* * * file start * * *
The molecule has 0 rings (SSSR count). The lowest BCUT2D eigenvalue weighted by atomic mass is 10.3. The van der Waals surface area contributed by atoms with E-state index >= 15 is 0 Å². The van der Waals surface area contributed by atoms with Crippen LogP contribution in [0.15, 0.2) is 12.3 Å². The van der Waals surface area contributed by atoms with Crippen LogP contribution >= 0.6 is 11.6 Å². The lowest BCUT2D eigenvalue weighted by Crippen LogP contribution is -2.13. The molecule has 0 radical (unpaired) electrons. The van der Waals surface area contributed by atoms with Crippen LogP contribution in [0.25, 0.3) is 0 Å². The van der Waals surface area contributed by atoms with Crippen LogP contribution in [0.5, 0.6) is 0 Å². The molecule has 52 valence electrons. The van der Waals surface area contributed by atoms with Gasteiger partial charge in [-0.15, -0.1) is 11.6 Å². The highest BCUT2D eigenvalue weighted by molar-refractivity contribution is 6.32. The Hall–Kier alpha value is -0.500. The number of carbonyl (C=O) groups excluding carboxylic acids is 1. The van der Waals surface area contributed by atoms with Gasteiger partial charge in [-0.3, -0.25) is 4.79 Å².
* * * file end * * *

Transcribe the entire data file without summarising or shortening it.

The molecule has 0 rings (SSSR count). The lowest BCUT2D eigenvalue weighted by atomic mass is 10.3. The van der Waals surface area contributed by atoms with E-state index >= 15 is 0 Å². The van der Waals surface area contributed by atoms with Crippen LogP contribution in [0.15, 0.2) is 12.3 Å². The van der Waals surface area contributed by atoms with Crippen LogP contribution >= 0.6 is 11.6 Å². The lowest BCUT2D eigenvalue weighted by Crippen LogP contribution is -2.13. The molecule has 0 radical (unpaired) electrons. The van der Waals surface area contributed by atoms with Crippen LogP contribution in [0.25, 0.3) is 0 Å². The van der Waals surface area contributed by atoms with Crippen LogP contribution in [0.5, 0.6) is 0 Å². The molecule has 52 valence electrons. The van der Waals surface area contributed by atoms with Gasteiger partial charge in [-0.15, -0.1) is 11.6 Å². The highest BCUT2D eigenvalue weighted by molar-refractivity contribution is 6.32. The Hall–Kier alpha value is -0.500. The number of carbonyl (C=O) groups excluding carboxylic acids is 1. The van der Waals surface area contributed by atoms with Gasteiger partial charge in [-0.3, -0.25) is 4.79 Å².